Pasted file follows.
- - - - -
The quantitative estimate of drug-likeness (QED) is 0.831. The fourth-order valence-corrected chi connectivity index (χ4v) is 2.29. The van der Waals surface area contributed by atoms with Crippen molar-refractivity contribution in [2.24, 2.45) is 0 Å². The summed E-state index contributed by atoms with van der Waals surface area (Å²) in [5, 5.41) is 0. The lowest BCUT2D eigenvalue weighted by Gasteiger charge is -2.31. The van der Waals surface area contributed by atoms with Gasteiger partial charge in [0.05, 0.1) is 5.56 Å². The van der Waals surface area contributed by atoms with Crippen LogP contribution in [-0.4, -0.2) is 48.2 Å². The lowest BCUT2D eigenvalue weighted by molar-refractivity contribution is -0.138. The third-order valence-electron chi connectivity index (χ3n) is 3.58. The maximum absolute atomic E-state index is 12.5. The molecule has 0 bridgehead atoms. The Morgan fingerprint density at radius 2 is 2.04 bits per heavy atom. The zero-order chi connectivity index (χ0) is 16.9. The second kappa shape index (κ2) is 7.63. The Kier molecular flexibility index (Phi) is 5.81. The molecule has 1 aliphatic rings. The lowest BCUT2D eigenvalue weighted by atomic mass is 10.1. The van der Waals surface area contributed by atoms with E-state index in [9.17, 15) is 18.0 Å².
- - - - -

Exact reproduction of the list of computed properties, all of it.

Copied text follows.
The quantitative estimate of drug-likeness (QED) is 0.831. The fourth-order valence-corrected chi connectivity index (χ4v) is 2.29. The van der Waals surface area contributed by atoms with Crippen molar-refractivity contribution in [2.24, 2.45) is 0 Å². The summed E-state index contributed by atoms with van der Waals surface area (Å²) in [5, 5.41) is 0. The lowest BCUT2D eigenvalue weighted by Gasteiger charge is -2.31. The van der Waals surface area contributed by atoms with Gasteiger partial charge in [0.05, 0.1) is 5.56 Å². The van der Waals surface area contributed by atoms with Crippen LogP contribution in [-0.4, -0.2) is 48.2 Å². The lowest BCUT2D eigenvalue weighted by molar-refractivity contribution is -0.138. The third-order valence-electron chi connectivity index (χ3n) is 3.58. The maximum absolute atomic E-state index is 12.5. The molecule has 0 bridgehead atoms. The Morgan fingerprint density at radius 2 is 2.04 bits per heavy atom. The zero-order chi connectivity index (χ0) is 16.9. The second kappa shape index (κ2) is 7.63. The Kier molecular flexibility index (Phi) is 5.81. The molecule has 1 aliphatic rings. The lowest BCUT2D eigenvalue weighted by atomic mass is 10.1. The van der Waals surface area contributed by atoms with E-state index in [9.17, 15) is 18.0 Å².